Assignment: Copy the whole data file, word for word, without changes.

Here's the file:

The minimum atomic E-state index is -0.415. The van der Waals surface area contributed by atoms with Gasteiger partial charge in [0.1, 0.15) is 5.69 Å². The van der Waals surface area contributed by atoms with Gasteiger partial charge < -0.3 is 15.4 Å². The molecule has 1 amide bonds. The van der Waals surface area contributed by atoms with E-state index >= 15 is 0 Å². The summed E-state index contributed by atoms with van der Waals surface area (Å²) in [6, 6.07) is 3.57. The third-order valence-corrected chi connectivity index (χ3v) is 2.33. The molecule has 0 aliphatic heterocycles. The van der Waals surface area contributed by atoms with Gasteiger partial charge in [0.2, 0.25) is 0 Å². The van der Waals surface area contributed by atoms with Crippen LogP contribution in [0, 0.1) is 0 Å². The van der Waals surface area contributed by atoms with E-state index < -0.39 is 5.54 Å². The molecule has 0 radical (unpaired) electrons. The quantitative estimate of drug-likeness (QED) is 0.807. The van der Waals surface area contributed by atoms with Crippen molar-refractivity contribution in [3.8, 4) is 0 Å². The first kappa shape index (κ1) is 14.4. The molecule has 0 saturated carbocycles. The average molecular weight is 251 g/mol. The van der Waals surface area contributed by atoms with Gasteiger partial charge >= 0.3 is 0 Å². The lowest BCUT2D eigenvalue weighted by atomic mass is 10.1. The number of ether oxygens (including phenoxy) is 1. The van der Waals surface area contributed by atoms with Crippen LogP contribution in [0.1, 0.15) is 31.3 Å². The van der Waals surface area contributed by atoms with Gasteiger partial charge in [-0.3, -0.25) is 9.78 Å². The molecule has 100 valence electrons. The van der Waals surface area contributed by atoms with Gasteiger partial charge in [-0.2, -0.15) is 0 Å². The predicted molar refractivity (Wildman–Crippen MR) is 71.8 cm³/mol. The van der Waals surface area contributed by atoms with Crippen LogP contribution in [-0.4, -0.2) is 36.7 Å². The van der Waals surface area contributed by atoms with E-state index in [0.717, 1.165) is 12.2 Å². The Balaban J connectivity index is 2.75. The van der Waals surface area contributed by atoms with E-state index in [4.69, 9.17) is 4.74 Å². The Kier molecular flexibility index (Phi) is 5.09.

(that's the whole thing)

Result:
The minimum atomic E-state index is -0.415. The van der Waals surface area contributed by atoms with Gasteiger partial charge in [0.1, 0.15) is 5.69 Å². The van der Waals surface area contributed by atoms with Gasteiger partial charge < -0.3 is 15.4 Å². The molecule has 1 amide bonds. The van der Waals surface area contributed by atoms with E-state index >= 15 is 0 Å². The summed E-state index contributed by atoms with van der Waals surface area (Å²) in [6, 6.07) is 3.57. The third-order valence-corrected chi connectivity index (χ3v) is 2.33. The molecule has 0 aliphatic heterocycles. The van der Waals surface area contributed by atoms with Gasteiger partial charge in [0.2, 0.25) is 0 Å². The van der Waals surface area contributed by atoms with Crippen LogP contribution in [0, 0.1) is 0 Å². The van der Waals surface area contributed by atoms with E-state index < -0.39 is 5.54 Å². The molecule has 0 radical (unpaired) electrons. The quantitative estimate of drug-likeness (QED) is 0.807. The van der Waals surface area contributed by atoms with Crippen molar-refractivity contribution in [3.8, 4) is 0 Å². The first kappa shape index (κ1) is 14.4. The molecule has 0 saturated carbocycles. The average molecular weight is 251 g/mol. The van der Waals surface area contributed by atoms with Gasteiger partial charge >= 0.3 is 0 Å². The lowest BCUT2D eigenvalue weighted by atomic mass is 10.1. The number of ether oxygens (including phenoxy) is 1. The van der Waals surface area contributed by atoms with Crippen LogP contribution in [0.1, 0.15) is 31.3 Å². The van der Waals surface area contributed by atoms with Gasteiger partial charge in [-0.3, -0.25) is 9.78 Å². The molecule has 100 valence electrons. The van der Waals surface area contributed by atoms with Gasteiger partial charge in [-0.2, -0.15) is 0 Å². The predicted molar refractivity (Wildman–Crippen MR) is 71.8 cm³/mol. The van der Waals surface area contributed by atoms with Crippen LogP contribution in [-0.4, -0.2) is 36.7 Å². The van der Waals surface area contributed by atoms with E-state index in [0.717, 1.165) is 12.2 Å². The Balaban J connectivity index is 2.75. The van der Waals surface area contributed by atoms with E-state index in [4.69, 9.17) is 4.74 Å². The Kier molecular flexibility index (Phi) is 5.09.